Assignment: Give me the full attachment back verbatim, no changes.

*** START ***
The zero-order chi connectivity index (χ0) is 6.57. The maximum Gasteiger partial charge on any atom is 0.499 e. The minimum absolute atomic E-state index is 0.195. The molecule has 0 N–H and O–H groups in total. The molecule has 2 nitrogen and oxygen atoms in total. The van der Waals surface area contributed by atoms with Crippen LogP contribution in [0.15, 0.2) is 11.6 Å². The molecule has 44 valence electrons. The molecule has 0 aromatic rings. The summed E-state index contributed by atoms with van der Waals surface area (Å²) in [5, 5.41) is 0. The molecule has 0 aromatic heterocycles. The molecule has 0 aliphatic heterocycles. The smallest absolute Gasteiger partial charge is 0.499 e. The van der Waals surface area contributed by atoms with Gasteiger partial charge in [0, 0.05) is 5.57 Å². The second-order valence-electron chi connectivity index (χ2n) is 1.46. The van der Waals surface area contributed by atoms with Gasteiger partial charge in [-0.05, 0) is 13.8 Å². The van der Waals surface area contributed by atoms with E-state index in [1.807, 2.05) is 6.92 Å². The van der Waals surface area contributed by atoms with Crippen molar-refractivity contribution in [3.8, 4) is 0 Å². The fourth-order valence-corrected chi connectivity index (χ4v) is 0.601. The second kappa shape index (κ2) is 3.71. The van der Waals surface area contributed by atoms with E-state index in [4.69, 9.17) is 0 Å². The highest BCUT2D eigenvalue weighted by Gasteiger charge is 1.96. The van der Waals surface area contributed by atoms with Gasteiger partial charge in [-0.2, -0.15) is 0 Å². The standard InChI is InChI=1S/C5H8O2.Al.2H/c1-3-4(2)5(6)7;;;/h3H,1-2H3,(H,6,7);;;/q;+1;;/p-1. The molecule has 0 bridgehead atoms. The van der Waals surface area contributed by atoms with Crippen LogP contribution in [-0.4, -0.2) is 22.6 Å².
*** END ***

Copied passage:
The zero-order chi connectivity index (χ0) is 6.57. The maximum Gasteiger partial charge on any atom is 0.499 e. The minimum absolute atomic E-state index is 0.195. The molecule has 0 N–H and O–H groups in total. The molecule has 2 nitrogen and oxygen atoms in total. The van der Waals surface area contributed by atoms with Crippen LogP contribution in [0.15, 0.2) is 11.6 Å². The molecule has 44 valence electrons. The molecule has 0 aromatic rings. The summed E-state index contributed by atoms with van der Waals surface area (Å²) in [5, 5.41) is 0. The molecule has 0 aromatic heterocycles. The molecule has 0 aliphatic heterocycles. The smallest absolute Gasteiger partial charge is 0.499 e. The van der Waals surface area contributed by atoms with Gasteiger partial charge in [0, 0.05) is 5.57 Å². The second-order valence-electron chi connectivity index (χ2n) is 1.46. The van der Waals surface area contributed by atoms with Gasteiger partial charge in [-0.05, 0) is 13.8 Å². The van der Waals surface area contributed by atoms with E-state index in [1.807, 2.05) is 6.92 Å². The van der Waals surface area contributed by atoms with Crippen molar-refractivity contribution in [3.8, 4) is 0 Å². The fourth-order valence-corrected chi connectivity index (χ4v) is 0.601. The second kappa shape index (κ2) is 3.71. The van der Waals surface area contributed by atoms with E-state index in [4.69, 9.17) is 0 Å². The highest BCUT2D eigenvalue weighted by Gasteiger charge is 1.96. The van der Waals surface area contributed by atoms with Gasteiger partial charge in [-0.2, -0.15) is 0 Å². The standard InChI is InChI=1S/C5H8O2.Al.2H/c1-3-4(2)5(6)7;;;/h3H,1-2H3,(H,6,7);;;/q;+1;;/p-1. The molecule has 0 bridgehead atoms. The van der Waals surface area contributed by atoms with Crippen LogP contribution in [-0.4, -0.2) is 22.6 Å².